# Tableau site name. Leaving this empty will select the default site.
site_name=YourTableauSite
# Tableau authentication type. Options: basic, personal_access_token.
auth_type=basic

# Required only if auth_type is basic.
[BasicAuth]
username=YourTableauUsername
password=YourTableauPassword

# Required only if auth_type is personal_access_token.
[PersonalAccessTokenAuth]
token_name=YourTableauTokenName
token_value=YourTableauTokenValue

Secure credentials

Using local files

🚨 Careful! If you decide to keep Tableau credentials in plaintext files, we recommend you restrict access to the directory and the compose file. For extra security, we recommend you use Docker secrets to store the sensitive passwords.

To specify the local files in your compose file:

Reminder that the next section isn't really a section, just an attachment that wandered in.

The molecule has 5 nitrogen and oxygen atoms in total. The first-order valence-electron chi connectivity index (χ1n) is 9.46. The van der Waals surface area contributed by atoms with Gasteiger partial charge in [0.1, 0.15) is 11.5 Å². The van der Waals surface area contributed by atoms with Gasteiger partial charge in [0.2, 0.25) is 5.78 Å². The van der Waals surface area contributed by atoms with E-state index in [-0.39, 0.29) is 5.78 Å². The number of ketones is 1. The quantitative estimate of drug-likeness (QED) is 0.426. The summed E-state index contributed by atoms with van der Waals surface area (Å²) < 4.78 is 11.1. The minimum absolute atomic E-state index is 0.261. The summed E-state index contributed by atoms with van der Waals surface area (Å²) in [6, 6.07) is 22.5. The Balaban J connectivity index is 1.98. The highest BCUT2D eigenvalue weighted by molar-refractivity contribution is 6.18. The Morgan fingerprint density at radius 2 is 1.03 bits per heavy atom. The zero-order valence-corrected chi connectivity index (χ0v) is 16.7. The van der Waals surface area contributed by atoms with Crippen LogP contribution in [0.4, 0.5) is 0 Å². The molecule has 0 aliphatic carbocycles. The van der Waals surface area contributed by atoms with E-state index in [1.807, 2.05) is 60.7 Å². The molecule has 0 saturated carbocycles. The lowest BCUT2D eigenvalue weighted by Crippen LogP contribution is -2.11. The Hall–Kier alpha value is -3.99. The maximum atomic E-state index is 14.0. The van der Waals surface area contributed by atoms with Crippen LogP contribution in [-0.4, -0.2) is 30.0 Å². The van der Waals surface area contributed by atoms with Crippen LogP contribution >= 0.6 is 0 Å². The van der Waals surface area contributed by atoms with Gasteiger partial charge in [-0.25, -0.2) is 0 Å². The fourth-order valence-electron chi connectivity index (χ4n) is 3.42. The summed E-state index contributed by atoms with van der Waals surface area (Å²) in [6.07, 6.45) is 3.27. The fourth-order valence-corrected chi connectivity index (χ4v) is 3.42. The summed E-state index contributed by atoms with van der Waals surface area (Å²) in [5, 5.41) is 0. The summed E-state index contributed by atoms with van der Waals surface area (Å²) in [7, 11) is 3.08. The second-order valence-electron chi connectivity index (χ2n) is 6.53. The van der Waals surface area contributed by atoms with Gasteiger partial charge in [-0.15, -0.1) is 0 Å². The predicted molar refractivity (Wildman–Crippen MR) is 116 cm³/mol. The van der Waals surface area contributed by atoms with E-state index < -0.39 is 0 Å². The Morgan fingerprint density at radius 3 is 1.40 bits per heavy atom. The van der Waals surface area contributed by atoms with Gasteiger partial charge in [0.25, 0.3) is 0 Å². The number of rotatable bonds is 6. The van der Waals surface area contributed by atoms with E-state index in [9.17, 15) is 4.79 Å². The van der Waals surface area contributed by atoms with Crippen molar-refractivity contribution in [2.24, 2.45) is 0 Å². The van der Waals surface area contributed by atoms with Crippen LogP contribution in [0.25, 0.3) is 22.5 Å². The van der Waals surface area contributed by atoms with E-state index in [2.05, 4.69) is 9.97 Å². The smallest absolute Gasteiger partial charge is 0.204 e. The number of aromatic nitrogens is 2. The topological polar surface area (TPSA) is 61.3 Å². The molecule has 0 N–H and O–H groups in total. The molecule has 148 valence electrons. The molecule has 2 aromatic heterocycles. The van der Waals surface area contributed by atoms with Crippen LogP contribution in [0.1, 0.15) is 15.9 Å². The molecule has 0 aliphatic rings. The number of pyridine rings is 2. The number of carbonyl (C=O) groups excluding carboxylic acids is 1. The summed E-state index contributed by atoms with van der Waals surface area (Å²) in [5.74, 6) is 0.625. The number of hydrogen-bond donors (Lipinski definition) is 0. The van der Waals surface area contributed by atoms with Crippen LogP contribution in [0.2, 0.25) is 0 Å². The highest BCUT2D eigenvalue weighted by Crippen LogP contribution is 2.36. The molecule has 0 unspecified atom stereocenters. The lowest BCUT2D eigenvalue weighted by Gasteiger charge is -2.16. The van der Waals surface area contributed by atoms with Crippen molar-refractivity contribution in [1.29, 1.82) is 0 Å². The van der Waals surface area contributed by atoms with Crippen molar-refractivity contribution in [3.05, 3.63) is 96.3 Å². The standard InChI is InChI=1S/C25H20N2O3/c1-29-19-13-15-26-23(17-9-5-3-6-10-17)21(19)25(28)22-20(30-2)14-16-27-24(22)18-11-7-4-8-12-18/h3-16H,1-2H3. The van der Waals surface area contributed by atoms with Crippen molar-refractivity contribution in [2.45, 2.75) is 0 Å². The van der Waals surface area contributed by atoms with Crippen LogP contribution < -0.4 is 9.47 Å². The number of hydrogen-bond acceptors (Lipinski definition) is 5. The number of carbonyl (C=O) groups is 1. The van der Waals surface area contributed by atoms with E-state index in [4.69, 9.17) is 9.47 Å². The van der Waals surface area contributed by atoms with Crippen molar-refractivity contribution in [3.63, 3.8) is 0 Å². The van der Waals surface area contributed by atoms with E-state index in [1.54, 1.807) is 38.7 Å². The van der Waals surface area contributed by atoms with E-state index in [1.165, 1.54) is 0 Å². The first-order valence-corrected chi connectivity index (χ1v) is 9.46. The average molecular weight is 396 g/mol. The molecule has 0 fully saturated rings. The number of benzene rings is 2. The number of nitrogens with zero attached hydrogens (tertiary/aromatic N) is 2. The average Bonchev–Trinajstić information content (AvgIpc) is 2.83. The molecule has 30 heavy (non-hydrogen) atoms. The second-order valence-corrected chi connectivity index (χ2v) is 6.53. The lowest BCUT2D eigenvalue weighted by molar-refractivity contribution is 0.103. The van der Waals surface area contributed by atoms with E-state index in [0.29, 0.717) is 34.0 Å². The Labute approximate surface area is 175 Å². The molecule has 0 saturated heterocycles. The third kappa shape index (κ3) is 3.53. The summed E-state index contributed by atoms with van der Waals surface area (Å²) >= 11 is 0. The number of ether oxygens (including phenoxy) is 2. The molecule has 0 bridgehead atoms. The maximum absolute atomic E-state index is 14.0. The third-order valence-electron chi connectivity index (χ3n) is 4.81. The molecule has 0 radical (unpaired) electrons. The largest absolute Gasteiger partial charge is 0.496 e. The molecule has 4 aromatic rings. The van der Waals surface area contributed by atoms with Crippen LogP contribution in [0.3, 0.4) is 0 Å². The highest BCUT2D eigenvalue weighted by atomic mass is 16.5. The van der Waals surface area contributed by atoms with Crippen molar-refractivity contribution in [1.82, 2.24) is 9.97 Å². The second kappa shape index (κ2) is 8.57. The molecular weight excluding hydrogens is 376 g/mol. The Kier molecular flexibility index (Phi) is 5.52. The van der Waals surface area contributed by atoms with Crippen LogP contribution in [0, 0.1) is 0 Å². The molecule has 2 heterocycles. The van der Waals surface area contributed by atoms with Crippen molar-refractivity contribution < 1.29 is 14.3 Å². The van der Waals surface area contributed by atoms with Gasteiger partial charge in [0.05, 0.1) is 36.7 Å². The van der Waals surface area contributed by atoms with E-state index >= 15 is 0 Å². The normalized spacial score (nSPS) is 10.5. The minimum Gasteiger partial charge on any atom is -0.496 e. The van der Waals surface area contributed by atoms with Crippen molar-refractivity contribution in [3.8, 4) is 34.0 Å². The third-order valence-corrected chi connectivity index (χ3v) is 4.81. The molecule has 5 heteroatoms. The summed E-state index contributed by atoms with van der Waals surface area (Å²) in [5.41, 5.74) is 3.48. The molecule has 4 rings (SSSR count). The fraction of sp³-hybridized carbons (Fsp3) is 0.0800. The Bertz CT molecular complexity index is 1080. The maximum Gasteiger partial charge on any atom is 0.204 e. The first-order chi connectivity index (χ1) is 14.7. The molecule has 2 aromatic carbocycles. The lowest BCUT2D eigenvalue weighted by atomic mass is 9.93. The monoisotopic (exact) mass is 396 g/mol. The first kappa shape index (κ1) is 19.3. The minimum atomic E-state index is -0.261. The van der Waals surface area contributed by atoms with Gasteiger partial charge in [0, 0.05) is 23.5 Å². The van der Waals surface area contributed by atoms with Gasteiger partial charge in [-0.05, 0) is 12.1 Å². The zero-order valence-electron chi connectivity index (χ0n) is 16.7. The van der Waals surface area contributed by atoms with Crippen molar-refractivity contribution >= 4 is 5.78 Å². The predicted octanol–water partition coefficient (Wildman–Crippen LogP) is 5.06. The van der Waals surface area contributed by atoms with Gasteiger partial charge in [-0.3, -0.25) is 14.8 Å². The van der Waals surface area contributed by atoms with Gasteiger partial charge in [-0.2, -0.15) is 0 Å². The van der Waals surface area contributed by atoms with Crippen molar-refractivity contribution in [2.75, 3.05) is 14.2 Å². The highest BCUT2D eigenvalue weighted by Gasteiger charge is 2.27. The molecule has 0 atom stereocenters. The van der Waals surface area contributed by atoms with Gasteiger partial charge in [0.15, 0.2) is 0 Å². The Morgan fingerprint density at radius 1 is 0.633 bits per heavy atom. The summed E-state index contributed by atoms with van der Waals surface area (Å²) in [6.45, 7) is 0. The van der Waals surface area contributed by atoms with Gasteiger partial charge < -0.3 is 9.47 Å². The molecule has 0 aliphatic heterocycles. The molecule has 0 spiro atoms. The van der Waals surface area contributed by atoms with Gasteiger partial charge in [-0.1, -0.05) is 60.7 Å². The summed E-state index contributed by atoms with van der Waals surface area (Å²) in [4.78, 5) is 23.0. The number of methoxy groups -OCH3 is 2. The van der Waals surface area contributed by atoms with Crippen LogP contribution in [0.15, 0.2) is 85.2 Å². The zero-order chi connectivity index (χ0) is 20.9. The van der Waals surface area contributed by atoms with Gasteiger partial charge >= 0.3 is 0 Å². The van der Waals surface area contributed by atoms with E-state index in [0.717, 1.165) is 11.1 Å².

secrets:
  tableau_config:
    file: ./tableau.ini
🚨 Careful! This secrets section is at the same top-level as the services section described earlier. It is not a sub-section of the services section.

Using Docker secrets

To create and use Docker secrets:

  1. Store the Tableau configuration file:
    sudo docker secret create tableau_config path/to/tableau.ini
  2. At the top of your compose file, add a secrets element to access your secret:
    secrets:
      tableau_config:
        external: true
        name: tableau_config
    • The name should be the same one you used in the docker secret create command above.
    • Once stored as a Docker secret, you can remove the local Tableau configuration file.
  3. Within the service section of the compose file, add a new secrets element and specify the name of the secret within your service to use it.

Example

Let's explain in detail with an example:

secrets:
  tableau_config:
    external: true
    name: tableau_config

x-templates:
  # ...

services:
  my-tableau:
    <<: *extract
    environment:
      <<: *tableau-defaults